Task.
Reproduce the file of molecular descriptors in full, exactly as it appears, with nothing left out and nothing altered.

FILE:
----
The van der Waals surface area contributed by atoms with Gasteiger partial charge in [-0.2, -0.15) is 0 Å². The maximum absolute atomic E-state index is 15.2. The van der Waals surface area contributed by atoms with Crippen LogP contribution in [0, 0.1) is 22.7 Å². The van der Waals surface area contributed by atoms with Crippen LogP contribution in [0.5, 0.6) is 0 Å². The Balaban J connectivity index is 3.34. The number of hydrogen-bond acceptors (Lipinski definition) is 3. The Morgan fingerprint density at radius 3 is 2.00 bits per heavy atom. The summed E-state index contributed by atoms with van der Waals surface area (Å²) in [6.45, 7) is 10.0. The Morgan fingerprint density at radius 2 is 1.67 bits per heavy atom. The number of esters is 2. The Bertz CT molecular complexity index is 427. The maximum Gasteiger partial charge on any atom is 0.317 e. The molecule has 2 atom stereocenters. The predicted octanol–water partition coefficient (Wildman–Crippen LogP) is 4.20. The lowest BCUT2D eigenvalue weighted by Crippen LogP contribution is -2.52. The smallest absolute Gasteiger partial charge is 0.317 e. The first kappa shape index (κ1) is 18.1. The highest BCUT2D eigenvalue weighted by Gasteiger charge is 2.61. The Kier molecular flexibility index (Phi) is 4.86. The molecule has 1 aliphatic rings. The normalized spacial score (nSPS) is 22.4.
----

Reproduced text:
The van der Waals surface area contributed by atoms with Gasteiger partial charge in [-0.2, -0.15) is 0 Å². The maximum absolute atomic E-state index is 15.2. The van der Waals surface area contributed by atoms with Crippen LogP contribution in [0, 0.1) is 22.7 Å². The van der Waals surface area contributed by atoms with Crippen LogP contribution in [0.5, 0.6) is 0 Å². The Balaban J connectivity index is 3.34. The number of hydrogen-bond acceptors (Lipinski definition) is 3. The Morgan fingerprint density at radius 3 is 2.00 bits per heavy atom. The summed E-state index contributed by atoms with van der Waals surface area (Å²) in [6.45, 7) is 10.0. The Morgan fingerprint density at radius 2 is 1.67 bits per heavy atom. The number of esters is 2. The Bertz CT molecular complexity index is 427. The maximum Gasteiger partial charge on any atom is 0.317 e. The molecule has 2 atom stereocenters. The predicted octanol–water partition coefficient (Wildman–Crippen LogP) is 4.20. The lowest BCUT2D eigenvalue weighted by Crippen LogP contribution is -2.52. The smallest absolute Gasteiger partial charge is 0.317 e. The first kappa shape index (κ1) is 18.1. The highest BCUT2D eigenvalue weighted by Gasteiger charge is 2.61. The Kier molecular flexibility index (Phi) is 4.86. The molecule has 1 aliphatic rings. The normalized spacial score (nSPS) is 22.4.